Communication is the foundation of everything we do as leaders. We communicate with all our stakeholders, from our team to our vendors and customers. So it’s no surprise that effective communication is fundamental to successful leadership.
There are serious financial and interpersonal costs when communication is ineffective. Things can quickly go sideways when, for example, you aren’t clear about what you need or a desired outcome. If you are communicating with someone in a way that misses the mark, you inhibit growth and can even potentially destroy the relationship. If you don't help your team understand how a task needs to be done and what your expectations are, they are not able to take over that work and, worse, there is a lack of trust.
Engagement and productivity increase when employees are more connected and can more easily find the information they need to do their job. McKinsey & Company showed that employee productivity has the potential to increase by as much as 25 percent in organizations where employees feel more connected. There are several components of effective communication that are key to unlocking your full potential as a leader to ensure an engaged and collaborative team.
Listening. Effective communication does not start with you speaking. It starts with listening to the other person and where they are coming from. A lot of people like to talk about the fact that we have two ears and one mouth. This indicates we need to listen more than we speak. But how often do we speak more than we listen? It takes a whole lot of intentionality and sometimes training to switch from thinking we have to speak to recognizing the first thing we need to do is listen.
Start by thinking about what your listener needs from you to ensure you’re addressing the right issue. Also pre-frame your message to set the tone and expectation for the discussion. If you initiate a meeting, go into it with the goal of helping the other person understand where you're coming from and what you need from the discussion. But if you did not initiate the meeting, be open to the other person leading the discussion so it can be as effective as possible.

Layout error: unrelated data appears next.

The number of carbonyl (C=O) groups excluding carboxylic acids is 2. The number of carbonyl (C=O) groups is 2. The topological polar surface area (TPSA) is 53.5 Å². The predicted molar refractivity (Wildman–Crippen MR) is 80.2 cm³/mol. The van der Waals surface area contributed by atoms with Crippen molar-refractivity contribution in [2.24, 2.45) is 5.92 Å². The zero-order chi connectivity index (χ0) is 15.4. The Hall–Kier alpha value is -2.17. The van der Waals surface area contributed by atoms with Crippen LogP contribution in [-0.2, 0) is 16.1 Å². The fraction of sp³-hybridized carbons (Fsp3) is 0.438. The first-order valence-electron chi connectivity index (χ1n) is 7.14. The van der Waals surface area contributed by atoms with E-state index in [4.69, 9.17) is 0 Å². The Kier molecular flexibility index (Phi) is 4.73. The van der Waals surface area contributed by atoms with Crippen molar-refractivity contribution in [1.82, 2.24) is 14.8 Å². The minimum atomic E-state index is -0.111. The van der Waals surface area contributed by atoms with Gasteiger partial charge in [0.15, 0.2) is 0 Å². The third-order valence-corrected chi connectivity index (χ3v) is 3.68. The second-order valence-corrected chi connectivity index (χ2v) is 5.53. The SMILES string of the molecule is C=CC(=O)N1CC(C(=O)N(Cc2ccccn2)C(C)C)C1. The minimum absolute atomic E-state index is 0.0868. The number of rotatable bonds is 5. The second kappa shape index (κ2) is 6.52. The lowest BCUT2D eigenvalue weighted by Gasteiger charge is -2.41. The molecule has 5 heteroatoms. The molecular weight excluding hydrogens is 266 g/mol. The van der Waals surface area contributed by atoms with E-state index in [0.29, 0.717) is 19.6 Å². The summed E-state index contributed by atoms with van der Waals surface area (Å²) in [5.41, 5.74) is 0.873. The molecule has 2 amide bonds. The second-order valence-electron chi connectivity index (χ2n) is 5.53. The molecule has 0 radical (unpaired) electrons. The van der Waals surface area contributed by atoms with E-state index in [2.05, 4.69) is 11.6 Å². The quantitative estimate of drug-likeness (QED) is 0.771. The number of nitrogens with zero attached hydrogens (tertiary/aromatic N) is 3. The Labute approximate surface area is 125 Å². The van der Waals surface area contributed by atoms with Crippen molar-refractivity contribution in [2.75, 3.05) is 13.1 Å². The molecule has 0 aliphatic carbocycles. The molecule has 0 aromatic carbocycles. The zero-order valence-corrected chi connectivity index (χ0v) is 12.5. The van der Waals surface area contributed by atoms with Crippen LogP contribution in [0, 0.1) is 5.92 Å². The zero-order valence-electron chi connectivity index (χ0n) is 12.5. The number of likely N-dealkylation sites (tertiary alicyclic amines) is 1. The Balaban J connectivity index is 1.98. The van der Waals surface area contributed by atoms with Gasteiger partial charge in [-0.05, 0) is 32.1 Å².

Non-verbal communication cues. There is much more to communication than your words. Non-verbal communication cues include your tone of voice and body language. They play a huge role in how you communicate with others and we continue to see this playing out over video conferencing. Leaning back, for example, may be perceived as detached from the conversation or even defensive. Leaning forward and mirroring the tone and pace of the person you’re speaking to, however, shows that you’re engaged.
Brené Brown, research professor and author of Dare to Lead, talks about having a strong back and a soft front. The strong back means knowing who you are and what you stand for. The soft front means hearing what's being said to you and deciding whether you are going to take it in or not. That is dealing with your non-verbal cues and your body awareness around your communication.
Trust. There is a relationship element of communication that pertains to trust. First and foremost, you need to have credibility with yourself. This goes back to knowing who you are and where you stand but also being open to what the other person is saying to you. Listening requires self-trust, which is the confidence to put aside your need to speak first and to understand the needs of your communication partner.
In order to truly hear what someone is saying to you, you have to set aside your agenda or goal so you aren’t simply thinking about what you want to say to them next. Listen to the other person in order to get buy-in for the goal of the conversation and then trust that it will be accomplished. If you don't trust someone, communication is broken from the start. When you build trust and comradery within your team it increases engagement. Increased engagement is a virtuous circle building more collaboration. Effective communication drives the trust behind this team alignment in which everybody is working towards the same goals together.
Coaching is entirely based on communication. What I’ve learned over the years has been valuable to me as both a team leader and coach. I have three tips for effective communication that relate back to the components covered above:
- Enter the conversation assuming positive intent.
- “Seek first to understand, then to be understood” (from Stephen Covey’s 7 Habits of Highly Effective People).
- Make sure your non-verbal messaging matches your words.
I guide leaders to strengthen their team and grow their profitability by not only improving their communication skills but also by increasing their awareness around how they're communicating at all levels. To explore coaching with me, schedule a 30-minute coaching discovery consultation.